BIOCHEMICAL AND BIOMECHANICAL SUBSTANTIATION OF REPARATIVE REGENERATION OF INTERVERTEBRAL DISCS IN PATIENTS WITH DEGENERATIVE DISC DISEASES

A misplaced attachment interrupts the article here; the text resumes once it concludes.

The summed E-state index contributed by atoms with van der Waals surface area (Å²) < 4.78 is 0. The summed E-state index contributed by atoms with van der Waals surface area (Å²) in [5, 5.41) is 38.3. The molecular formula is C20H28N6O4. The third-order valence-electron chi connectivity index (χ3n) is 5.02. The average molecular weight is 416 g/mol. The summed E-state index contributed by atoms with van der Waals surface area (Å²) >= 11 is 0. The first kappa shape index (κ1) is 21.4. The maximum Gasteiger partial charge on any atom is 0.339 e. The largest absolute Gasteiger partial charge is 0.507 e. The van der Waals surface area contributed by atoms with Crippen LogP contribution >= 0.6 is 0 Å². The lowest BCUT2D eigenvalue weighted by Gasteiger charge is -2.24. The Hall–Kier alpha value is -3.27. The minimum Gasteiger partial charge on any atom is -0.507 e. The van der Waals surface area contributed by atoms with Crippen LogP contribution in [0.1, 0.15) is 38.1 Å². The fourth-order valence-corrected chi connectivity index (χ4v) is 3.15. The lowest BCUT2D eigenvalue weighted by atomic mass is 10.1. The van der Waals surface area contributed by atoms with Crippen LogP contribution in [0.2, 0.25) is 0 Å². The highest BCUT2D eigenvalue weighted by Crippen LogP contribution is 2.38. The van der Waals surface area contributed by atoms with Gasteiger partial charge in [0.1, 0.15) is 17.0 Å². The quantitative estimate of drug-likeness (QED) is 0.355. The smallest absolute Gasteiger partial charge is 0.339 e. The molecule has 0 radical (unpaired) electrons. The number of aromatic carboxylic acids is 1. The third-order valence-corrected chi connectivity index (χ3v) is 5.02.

Degenerative disc diseases occupy the second place in the overall structure of morbidity with temporary disability. In 40% of patients with spinal osteochondrosis, diseases of the locomotor apparatus and connective tissue cause primary disability. Disc degeneration is a pathological process that is the main cause of low back pain and is observed in the vast majority of people at some point in their lives. The influence of mechanical stress leads to degenerative changes in the tissues of the nucleus pulposus of the intervertebral disc. Limited transport and low cellular saturation of the discs hinder recovery, make the intervertebral disc particularly vulnerable to injury, and contribute to the appearance of morphological tissue damage associated with the processes of biological aging. The pathological process involves all structural elements of the intervertebral disc. The earliest manifestations of disc degeneration usually occur in the nucleus pulposus, where a reduced content of proteoglycans disrupts mechanical function, which leads to progressive morphological degeneration of the entire intervertebral segment. Existing treatment methods (both surgical and conservative) are not able to adjust the number of cells in the nucleus pulposus and are unable to stop the pathological process in the intervertebral disc. Prevention of degeneration or repair of the intervertebral disc is a potential treatment for lumbar pain syndromes. Cell therapy has become a subject of great interest, as new research reports significant regenerative potential for many cellular sources, including the regeneration of the nucleus pulposus region of the intervertebral disc. The use and implementation of modern cell therapy in practical neurosurgery allows us to approach the problem of intervertebral disc degeneration at a new qualitative level with the use of multipotent cells, biochemical peptides in the reparative processes of the nucleus pulposus, as a possibility of treatment and prevention of vertebrogenic pain syndromes in the future.
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